But I think my mum is buzzing with it now – she’s really happy with the decision that I have made.
Traditionally people once thought that earning capability could be higher if you did go to university but now I think it could be about the same in most sectors.
Another thing to take into consideration is if after university there is a job there waiting for you. With an apprenticeship the job is there from the start.
My favourite bits so far have been being going out on-site and getting first-hand experience – when you read it online or in a book it’s harder to understand.
I also like that Seymour has let us try every department – so I have worked in most departments such as estimating and quantity surveying which I think is the route I want to take.
As a trainee Quantity Surveyor I have to keep to the estimated costs of a project, price any changes to the works that weren’t priced originally and just make sure that the project runs smoothly on the financial side.
Would I recommend an apprenticeship to my peers? Definitely.”
Name: Klaudia Robinson
From: King Oswy, Hartlepool
Apprenticeship: Management Trainee at Seymour Civil Engineering, studying for an HNC in Civil Engineering at Hartlepool College of Further Education
“My sister Kensey, 20, went into an apprenticeship when she left school as a lab technician. I just knew that was the route that I wanted to follow too. It just seemed more interesting than sitting in a classroom all week.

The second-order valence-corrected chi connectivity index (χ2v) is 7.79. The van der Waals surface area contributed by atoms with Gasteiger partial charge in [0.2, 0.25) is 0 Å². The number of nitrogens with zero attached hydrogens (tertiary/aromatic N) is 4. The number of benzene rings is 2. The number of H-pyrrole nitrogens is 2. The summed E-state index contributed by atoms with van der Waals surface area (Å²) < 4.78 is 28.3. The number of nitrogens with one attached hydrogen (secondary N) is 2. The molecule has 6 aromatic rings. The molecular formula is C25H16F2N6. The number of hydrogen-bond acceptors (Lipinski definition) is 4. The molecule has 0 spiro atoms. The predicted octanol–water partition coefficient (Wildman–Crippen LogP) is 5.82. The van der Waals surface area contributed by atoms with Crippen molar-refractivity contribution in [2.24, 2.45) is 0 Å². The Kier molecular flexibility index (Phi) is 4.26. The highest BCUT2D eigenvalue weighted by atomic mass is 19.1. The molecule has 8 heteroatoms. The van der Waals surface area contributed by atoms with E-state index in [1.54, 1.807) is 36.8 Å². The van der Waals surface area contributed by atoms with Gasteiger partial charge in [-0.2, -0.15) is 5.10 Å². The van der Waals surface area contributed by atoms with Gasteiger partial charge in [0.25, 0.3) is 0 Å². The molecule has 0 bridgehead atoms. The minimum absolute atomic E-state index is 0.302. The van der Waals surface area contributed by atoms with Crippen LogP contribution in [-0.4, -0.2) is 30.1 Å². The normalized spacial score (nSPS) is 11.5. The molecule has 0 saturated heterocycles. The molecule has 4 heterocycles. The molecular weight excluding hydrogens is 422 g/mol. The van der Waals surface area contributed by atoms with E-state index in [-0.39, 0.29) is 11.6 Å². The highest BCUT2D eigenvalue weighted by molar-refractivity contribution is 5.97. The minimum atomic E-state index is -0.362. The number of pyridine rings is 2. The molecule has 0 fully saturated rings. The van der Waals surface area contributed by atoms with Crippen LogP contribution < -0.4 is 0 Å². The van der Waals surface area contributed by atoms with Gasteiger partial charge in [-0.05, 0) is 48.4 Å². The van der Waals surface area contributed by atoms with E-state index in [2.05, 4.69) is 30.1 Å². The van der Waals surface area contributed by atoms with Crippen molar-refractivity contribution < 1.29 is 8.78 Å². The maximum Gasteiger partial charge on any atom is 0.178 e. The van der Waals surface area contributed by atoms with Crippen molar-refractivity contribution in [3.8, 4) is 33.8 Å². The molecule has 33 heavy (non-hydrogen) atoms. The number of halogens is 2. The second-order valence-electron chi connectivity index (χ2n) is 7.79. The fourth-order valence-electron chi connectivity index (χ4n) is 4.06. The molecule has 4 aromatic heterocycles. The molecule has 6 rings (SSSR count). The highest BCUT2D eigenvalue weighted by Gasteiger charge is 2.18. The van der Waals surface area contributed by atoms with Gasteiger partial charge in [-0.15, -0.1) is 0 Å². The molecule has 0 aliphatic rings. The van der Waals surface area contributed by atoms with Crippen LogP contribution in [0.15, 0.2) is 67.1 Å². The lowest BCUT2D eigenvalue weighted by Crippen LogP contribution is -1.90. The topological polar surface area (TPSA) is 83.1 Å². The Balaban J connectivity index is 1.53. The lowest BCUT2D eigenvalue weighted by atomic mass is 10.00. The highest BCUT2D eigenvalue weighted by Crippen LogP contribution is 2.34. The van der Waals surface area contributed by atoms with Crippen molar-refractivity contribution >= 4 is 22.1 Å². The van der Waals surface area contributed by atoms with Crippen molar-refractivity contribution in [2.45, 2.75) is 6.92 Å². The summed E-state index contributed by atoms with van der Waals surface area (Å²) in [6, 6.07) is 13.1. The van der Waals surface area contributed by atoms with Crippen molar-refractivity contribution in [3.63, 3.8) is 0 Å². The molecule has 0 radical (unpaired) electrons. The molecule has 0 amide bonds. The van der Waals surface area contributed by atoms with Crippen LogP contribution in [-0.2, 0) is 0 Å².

My mum was really happy with the decision and she thought that I would get a better understanding of the industry that I wanted to work in – and better still that I had a job as well.
It was more when my sister did it that friends and family thought ‘that’s different’. The perception had been you go to college, you go to uni and then you get a job.
Now the majority of my friends have apprenticeships too. One is an accountant, one works at Caterpillar, one works at a hairdressers. I think now it’s actually the more desirable route.
I think the main attraction for me is that you’re getting paid but you’re learning as well.
I do have friends who have gone to uni – and I know they enjoy it – but they are always worrying about money.
You can get the education by doing an apprenticeship – I’m doing an HNC which means that if I did want to go on and do a degree that I could progress on for another year to turn my HNC into a degree.
I was initially attracted to civil engineering after going to an open evening at Hartlepool College of Further Education and talking to the course tutor. When you think of construction you just think of bricklaying and being on-site but you don’t really think of the office-based jobs.
When the tutor explained Quantity Surveying it really interested me.
I want to be a Quantity Surveyor and I feel I will be in a good position to achieve this as I will have the actual on-the-job experience, which you can often miss out on at university.
I feel like if I went to college full time I would definitely not learn as much, particularly about different sectors of the industry.
I definitely feel the apprenticeship experience has helped me to mature.
When you get a job you have to learn fast and grow up fast. But saying that, it is still a laugh coming into work – it’s not all serious!
If you do apply for different jobs then you have the hands on experience as well as learning about it at college.
I feel like it makes you stand out.”